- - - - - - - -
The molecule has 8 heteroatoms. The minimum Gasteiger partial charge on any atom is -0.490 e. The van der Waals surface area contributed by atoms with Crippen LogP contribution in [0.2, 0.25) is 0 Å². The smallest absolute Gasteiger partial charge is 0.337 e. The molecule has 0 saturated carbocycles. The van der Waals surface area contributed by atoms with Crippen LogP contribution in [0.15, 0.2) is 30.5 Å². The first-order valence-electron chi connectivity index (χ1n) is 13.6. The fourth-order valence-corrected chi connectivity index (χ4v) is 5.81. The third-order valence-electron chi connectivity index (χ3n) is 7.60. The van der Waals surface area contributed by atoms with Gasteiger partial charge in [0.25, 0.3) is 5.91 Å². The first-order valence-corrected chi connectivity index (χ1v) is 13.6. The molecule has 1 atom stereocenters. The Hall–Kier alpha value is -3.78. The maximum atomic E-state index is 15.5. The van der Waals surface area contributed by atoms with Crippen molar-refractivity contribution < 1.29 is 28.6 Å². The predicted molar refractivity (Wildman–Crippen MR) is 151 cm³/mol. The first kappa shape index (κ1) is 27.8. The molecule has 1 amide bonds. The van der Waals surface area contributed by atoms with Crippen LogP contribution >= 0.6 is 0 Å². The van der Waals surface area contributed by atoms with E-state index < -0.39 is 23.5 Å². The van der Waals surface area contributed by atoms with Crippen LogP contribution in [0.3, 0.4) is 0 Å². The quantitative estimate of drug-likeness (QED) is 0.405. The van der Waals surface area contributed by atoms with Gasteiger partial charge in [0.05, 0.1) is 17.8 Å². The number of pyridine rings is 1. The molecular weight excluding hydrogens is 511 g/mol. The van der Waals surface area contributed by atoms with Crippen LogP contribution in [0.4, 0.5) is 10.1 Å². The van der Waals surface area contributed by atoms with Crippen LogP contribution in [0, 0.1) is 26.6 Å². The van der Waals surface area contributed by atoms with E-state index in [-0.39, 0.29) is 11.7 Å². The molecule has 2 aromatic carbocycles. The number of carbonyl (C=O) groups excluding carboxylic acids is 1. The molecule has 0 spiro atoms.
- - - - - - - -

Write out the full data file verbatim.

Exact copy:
The molecule has 8 heteroatoms. The minimum Gasteiger partial charge on any atom is -0.490 e. The van der Waals surface area contributed by atoms with Crippen LogP contribution in [0.2, 0.25) is 0 Å². The smallest absolute Gasteiger partial charge is 0.337 e. The molecule has 0 saturated carbocycles. The van der Waals surface area contributed by atoms with Crippen LogP contribution in [0.15, 0.2) is 30.5 Å². The first-order valence-electron chi connectivity index (χ1n) is 13.6. The fourth-order valence-corrected chi connectivity index (χ4v) is 5.81. The third-order valence-electron chi connectivity index (χ3n) is 7.60. The van der Waals surface area contributed by atoms with Gasteiger partial charge in [0.25, 0.3) is 5.91 Å². The first-order valence-corrected chi connectivity index (χ1v) is 13.6. The molecule has 1 atom stereocenters. The Hall–Kier alpha value is -3.78. The maximum atomic E-state index is 15.5. The van der Waals surface area contributed by atoms with Crippen molar-refractivity contribution < 1.29 is 28.6 Å². The predicted molar refractivity (Wildman–Crippen MR) is 151 cm³/mol. The first kappa shape index (κ1) is 27.8. The molecule has 1 amide bonds. The van der Waals surface area contributed by atoms with Crippen LogP contribution >= 0.6 is 0 Å². The van der Waals surface area contributed by atoms with E-state index < -0.39 is 23.5 Å². The van der Waals surface area contributed by atoms with Crippen LogP contribution in [0.3, 0.4) is 0 Å². The quantitative estimate of drug-likeness (QED) is 0.405. The van der Waals surface area contributed by atoms with Gasteiger partial charge in [0.05, 0.1) is 17.8 Å². The number of pyridine rings is 1. The molecular weight excluding hydrogens is 511 g/mol. The van der Waals surface area contributed by atoms with Crippen LogP contribution in [0.4, 0.5) is 10.1 Å². The van der Waals surface area contributed by atoms with Crippen LogP contribution in [0, 0.1) is 26.6 Å². The van der Waals surface area contributed by atoms with E-state index in [-0.39, 0.29) is 11.7 Å². The molecule has 2 aromatic carbocycles. The number of carbonyl (C=O) groups excluding carboxylic acids is 1. The molecule has 0 spiro atoms.